House is listed at X and offers A, B and C come in. They know they are competing but C, who was willing to pay X+$20k figures that the seller thinks the house is worth less than he did so puts in an offer at X+$10k. It happens to be the best offer and terms. Seller is thrilled; got $10k over asking. Listed higher, the seller would have netted around $9,400 depending on the commission rate if C had come through as he had planned. Though C paid more than asking, he can brag to his friends that he paid $10k less than he would have at the same time the seller is bragging that they got $10k more.
It’s psychological and theoretical because we can’t get inside the head of C to really know the thought process. Setting the price at X sets the expectation. At X, C’s expectations about the property dropped so the offer reflected it. We can’t confirm if the house had been listed at X+$20 that C would have walked in and paid full price but our research shows that might have been the case.
A seller is not obligated to sell a home at any price, regardless of the offers (though there may be some contractual issues with the earning of a commission by choosing not to sell). We’ve previously discussed that an overpriced home will sell for less than it would have had it been priced accurately on day one. We’ve discussed that an accurately priced home will sell in any market. This is a consideration that even in an open market, an under priced home MIGHT sell for less than it would have had it been priced higher. We’re not talking auction here- in that case, the price would have to be low enough that at the asking/reserve price, the bidders would be knocking each other over to put their bids in. The scenario above applies to the fine tuning of the listing price in a conventional sale.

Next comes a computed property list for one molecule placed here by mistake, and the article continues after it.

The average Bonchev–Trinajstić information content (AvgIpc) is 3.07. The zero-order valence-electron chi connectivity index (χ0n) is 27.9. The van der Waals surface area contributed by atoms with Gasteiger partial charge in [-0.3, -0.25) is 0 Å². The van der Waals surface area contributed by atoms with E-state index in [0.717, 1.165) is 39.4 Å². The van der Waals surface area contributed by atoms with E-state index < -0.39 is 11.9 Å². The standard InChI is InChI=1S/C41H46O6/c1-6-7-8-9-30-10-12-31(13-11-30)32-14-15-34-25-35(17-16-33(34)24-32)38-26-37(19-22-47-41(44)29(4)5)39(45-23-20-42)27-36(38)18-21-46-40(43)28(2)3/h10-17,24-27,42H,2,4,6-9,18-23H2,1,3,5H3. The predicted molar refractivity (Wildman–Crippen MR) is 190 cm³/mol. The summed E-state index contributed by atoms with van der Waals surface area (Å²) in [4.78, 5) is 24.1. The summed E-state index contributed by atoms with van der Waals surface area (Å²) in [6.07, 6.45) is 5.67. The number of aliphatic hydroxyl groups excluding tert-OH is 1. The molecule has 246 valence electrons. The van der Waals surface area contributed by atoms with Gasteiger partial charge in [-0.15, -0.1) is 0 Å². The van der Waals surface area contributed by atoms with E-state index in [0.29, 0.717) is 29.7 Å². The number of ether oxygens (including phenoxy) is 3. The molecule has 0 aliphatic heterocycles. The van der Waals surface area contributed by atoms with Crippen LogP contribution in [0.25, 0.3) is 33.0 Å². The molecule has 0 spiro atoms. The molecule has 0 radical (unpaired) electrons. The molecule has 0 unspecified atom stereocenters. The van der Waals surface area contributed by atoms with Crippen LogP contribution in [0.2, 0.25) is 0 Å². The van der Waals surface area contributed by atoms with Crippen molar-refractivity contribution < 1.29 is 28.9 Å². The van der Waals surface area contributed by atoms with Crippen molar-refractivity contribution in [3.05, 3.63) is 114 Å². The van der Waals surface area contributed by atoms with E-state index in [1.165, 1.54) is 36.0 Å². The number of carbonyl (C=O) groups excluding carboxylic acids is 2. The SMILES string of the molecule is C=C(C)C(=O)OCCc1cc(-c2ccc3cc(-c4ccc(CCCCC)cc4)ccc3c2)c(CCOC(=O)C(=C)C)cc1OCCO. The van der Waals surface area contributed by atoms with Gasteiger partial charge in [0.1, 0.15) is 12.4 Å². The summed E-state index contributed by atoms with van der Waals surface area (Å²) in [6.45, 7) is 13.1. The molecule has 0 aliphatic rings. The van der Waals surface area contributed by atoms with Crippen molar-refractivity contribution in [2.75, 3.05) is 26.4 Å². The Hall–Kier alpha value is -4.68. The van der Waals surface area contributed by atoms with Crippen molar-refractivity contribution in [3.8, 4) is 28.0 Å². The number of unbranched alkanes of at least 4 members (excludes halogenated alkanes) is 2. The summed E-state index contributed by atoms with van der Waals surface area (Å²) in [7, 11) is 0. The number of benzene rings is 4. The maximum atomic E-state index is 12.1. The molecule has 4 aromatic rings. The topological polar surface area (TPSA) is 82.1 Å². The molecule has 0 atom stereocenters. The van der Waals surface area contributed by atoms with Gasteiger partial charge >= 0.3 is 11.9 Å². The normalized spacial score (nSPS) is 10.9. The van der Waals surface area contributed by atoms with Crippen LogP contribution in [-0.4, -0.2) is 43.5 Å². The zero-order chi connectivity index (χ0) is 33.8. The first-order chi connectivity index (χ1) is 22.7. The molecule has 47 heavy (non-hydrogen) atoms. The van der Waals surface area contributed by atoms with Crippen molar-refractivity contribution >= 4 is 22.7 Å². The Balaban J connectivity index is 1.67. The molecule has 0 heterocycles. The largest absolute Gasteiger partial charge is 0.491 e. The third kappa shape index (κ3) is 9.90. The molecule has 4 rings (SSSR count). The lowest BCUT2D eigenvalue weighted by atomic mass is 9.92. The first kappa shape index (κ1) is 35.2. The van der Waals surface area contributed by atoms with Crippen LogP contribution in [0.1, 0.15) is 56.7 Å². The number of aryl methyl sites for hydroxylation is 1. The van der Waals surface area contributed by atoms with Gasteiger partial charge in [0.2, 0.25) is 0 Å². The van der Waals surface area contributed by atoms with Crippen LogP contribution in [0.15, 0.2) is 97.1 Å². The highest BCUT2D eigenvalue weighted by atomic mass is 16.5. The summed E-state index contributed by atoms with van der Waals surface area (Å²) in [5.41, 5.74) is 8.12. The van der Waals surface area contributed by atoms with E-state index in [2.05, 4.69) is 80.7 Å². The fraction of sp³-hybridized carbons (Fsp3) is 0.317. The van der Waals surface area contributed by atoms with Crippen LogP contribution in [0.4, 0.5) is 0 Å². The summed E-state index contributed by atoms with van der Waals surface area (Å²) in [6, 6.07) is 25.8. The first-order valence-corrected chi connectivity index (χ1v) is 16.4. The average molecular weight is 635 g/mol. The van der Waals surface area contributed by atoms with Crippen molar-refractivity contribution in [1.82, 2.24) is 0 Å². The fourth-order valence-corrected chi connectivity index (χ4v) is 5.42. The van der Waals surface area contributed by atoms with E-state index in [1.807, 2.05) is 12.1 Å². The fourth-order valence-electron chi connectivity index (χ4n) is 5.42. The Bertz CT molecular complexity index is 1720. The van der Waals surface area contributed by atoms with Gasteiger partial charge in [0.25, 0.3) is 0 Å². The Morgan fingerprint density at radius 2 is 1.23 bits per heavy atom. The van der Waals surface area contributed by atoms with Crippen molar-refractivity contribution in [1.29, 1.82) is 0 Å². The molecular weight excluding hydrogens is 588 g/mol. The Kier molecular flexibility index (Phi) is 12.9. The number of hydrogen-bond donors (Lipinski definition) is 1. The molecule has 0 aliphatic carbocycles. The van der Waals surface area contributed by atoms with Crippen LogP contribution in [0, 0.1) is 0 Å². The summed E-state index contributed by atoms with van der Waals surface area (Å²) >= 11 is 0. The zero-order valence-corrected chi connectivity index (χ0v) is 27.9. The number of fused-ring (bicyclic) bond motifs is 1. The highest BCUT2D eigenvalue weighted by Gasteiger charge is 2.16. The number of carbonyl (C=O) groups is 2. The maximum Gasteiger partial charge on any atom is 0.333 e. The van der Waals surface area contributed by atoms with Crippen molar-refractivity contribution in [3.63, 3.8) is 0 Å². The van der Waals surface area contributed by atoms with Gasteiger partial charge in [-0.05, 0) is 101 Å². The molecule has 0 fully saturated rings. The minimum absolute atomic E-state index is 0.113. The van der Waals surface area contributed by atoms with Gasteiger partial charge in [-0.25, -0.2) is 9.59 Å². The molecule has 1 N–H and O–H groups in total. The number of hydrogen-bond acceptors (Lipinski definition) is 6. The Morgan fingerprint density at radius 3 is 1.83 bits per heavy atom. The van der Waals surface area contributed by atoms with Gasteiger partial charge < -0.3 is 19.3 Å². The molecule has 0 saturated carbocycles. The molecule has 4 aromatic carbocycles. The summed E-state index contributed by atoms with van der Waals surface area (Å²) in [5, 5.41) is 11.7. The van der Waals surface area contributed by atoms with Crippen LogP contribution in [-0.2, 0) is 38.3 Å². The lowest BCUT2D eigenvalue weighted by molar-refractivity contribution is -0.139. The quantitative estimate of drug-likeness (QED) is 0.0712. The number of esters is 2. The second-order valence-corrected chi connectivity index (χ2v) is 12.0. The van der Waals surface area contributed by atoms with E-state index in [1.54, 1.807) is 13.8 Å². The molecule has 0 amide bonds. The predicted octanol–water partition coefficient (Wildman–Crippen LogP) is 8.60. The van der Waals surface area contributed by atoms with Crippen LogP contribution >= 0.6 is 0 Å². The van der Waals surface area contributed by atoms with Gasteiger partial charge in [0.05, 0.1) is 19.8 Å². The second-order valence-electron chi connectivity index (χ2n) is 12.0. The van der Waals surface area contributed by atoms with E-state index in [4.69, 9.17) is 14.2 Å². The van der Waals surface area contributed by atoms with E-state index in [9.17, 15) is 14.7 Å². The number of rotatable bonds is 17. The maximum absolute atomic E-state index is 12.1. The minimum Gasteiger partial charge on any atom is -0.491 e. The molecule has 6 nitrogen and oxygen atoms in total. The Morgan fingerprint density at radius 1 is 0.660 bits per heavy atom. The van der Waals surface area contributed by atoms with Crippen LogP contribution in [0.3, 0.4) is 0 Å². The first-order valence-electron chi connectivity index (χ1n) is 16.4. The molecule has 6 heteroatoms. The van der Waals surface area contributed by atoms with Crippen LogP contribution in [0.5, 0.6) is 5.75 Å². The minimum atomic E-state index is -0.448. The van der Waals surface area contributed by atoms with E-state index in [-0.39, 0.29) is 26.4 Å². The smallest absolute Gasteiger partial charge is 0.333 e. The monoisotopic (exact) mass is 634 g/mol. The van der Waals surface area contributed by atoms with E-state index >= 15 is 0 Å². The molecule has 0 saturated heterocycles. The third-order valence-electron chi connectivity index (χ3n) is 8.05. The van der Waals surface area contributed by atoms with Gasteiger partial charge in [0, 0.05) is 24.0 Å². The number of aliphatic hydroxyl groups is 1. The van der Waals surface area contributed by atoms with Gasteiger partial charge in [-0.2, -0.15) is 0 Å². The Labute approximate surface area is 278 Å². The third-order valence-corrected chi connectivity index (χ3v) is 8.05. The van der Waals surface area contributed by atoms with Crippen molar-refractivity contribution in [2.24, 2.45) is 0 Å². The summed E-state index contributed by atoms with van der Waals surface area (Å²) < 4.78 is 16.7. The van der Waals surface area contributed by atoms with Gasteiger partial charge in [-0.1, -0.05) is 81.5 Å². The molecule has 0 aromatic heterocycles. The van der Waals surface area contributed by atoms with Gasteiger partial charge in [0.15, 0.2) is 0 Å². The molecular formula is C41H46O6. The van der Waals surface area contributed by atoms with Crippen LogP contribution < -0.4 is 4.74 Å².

Nor can we ignore that every seller has a different motivation. If get out quick is the desire, under pricing and taking a little less may be the stated goal. We can’t know that either. Sellers probably shouldn’t beat themselves up if their home sold quickly and they possibly left some money on the table. It is completely possible that buyer C really only wanted to pay X but in the heat of battle paid X+$10k and never would have paid a penny more.
Pricing and offers are both about thresholds. The buyer’s smartest offer is usually the one that the seller can live with and doesn’t counter for risk of losing the buyer altogether. The seller’s best listing price is the one that gets the buyer hooked instead of passing up the property in lieu of another one.